Protesters sound off over a proposal facing a Public Service Comission vote this week
NEW ORLEANS, La. (WVUE) - A group of green energy advocates and environmentalists protested outside a local utility on Monday (Sept. 9) over a proposal the Louisiana Public Service Commission is expected to vote on later this week.
A spokesman for the PSC said the commissioners are to consider proposed adjustments to rules for so-called “net metering”.
Net metering allows owners of solar power systems who generate excess electricity and add it to the power grid to get credit or reimbursement from their utility company.
The PSC said as part of the proposed rule changes, there is a recommendation to put in a grandfather clause for people who already have solar systems, or those who are in the process of installing a system and complete the work by the end of 2019.
The proposed clause would allow eligible utility customers to be credited at the “retail rate” for the excess electricity they produce for the power grid.
After 2034, they would get the market rate which the PSC says is lower than the retail rate.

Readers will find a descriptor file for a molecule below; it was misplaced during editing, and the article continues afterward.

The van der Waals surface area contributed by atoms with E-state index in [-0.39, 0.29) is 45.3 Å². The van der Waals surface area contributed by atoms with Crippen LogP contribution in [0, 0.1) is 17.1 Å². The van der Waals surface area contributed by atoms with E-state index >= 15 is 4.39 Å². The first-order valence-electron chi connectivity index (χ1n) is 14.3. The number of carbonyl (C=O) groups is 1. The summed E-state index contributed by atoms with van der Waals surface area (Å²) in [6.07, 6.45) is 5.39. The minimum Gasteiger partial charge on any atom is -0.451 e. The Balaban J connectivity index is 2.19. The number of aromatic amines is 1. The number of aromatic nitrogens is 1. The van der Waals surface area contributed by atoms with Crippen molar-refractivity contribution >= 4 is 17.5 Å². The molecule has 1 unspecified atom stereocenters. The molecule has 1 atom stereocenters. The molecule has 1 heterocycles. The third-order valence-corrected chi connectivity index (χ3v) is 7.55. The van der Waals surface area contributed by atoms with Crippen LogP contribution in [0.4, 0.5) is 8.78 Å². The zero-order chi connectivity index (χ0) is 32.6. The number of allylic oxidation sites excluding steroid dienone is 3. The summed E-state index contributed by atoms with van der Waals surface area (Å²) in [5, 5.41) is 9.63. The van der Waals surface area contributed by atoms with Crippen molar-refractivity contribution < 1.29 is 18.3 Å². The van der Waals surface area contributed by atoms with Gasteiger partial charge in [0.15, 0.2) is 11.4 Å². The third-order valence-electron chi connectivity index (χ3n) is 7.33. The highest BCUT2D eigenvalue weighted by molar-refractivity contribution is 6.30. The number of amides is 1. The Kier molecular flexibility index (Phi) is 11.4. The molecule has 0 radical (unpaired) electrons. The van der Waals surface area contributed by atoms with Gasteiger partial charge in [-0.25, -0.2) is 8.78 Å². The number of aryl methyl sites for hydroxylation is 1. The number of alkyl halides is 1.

Logan Burke, executive director of the Alliance for Affordable Energy took part in the protest. She said the proposed changes would kill net metering.
"The question is, are these public service commissioners standing up for the people of Louisiana or standing up for the business model of the utilities?” said Burke.
A spokeswoman for Entergy Louisiana issued the following statement:
“Entergy Louisiana has been working for years with all stakeholders at the Louisiana Public Service Commission to create a sustainable long-term policy for customers that choose to self-generate. The commission’s proposed rule appropriately balances the interests of the 1 percent of customers that use solar to self-generate and export excess generation to the electric grid with the interests of the 99 percent that pay for excess solar output.”
The PSC says the proposed changes would not impact residents of Orleans Parish who are customers of Entergy New Orleans, and it disagrees with critics who say net metering would end in the state if the proposed rule changes are adopted.
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